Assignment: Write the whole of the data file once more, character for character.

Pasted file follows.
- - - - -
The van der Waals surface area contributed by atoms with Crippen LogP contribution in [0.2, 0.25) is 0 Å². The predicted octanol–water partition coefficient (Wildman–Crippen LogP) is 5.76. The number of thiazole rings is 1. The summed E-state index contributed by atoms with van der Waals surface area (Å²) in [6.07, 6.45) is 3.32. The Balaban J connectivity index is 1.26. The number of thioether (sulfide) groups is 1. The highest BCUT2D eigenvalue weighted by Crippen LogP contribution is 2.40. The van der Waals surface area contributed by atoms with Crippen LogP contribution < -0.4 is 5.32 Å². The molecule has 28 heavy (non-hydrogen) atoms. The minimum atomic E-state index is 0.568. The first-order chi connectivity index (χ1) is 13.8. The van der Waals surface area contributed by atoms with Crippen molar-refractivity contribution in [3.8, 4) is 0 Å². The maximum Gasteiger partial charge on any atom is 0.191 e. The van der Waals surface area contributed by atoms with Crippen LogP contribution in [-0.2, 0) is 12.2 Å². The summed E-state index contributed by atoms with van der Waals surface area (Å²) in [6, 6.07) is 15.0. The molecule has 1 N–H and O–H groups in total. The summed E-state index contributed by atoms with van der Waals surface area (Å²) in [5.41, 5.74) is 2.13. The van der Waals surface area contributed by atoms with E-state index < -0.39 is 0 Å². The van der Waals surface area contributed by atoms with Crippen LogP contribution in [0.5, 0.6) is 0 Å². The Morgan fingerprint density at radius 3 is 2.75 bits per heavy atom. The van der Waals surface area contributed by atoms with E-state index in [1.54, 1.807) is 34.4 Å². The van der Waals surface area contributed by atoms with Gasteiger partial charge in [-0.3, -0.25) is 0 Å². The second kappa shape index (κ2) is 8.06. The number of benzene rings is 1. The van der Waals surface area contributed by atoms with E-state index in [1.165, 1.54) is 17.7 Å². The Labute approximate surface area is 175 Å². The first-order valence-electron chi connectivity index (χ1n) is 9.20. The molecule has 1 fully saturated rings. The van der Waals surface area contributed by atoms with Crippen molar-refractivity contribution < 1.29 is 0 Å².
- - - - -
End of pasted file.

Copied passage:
The van der Waals surface area contributed by atoms with Crippen LogP contribution in [0.2, 0.25) is 0 Å². The predicted octanol–water partition coefficient (Wildman–Crippen LogP) is 5.76. The number of thiazole rings is 1. The summed E-state index contributed by atoms with van der Waals surface area (Å²) in [6.07, 6.45) is 3.32. The Balaban J connectivity index is 1.26. The number of thioether (sulfide) groups is 1. The highest BCUT2D eigenvalue weighted by Crippen LogP contribution is 2.40. The van der Waals surface area contributed by atoms with Crippen LogP contribution < -0.4 is 5.32 Å². The molecule has 28 heavy (non-hydrogen) atoms. The minimum atomic E-state index is 0.568. The first-order chi connectivity index (χ1) is 13.8. The van der Waals surface area contributed by atoms with Crippen molar-refractivity contribution in [3.8, 4) is 0 Å². The maximum Gasteiger partial charge on any atom is 0.191 e. The van der Waals surface area contributed by atoms with Crippen LogP contribution in [-0.2, 0) is 12.2 Å². The summed E-state index contributed by atoms with van der Waals surface area (Å²) in [6, 6.07) is 15.0. The molecule has 1 N–H and O–H groups in total. The summed E-state index contributed by atoms with van der Waals surface area (Å²) in [5.41, 5.74) is 2.13. The van der Waals surface area contributed by atoms with E-state index < -0.39 is 0 Å². The van der Waals surface area contributed by atoms with Crippen LogP contribution in [0.5, 0.6) is 0 Å². The Morgan fingerprint density at radius 3 is 2.75 bits per heavy atom. The van der Waals surface area contributed by atoms with E-state index in [1.54, 1.807) is 34.4 Å². The van der Waals surface area contributed by atoms with Gasteiger partial charge in [-0.3, -0.25) is 0 Å². The second kappa shape index (κ2) is 8.06. The number of benzene rings is 1. The van der Waals surface area contributed by atoms with E-state index in [1.165, 1.54) is 17.7 Å². The Labute approximate surface area is 175 Å². The first-order valence-electron chi connectivity index (χ1n) is 9.20. The molecule has 1 fully saturated rings. The van der Waals surface area contributed by atoms with Crippen molar-refractivity contribution < 1.29 is 0 Å².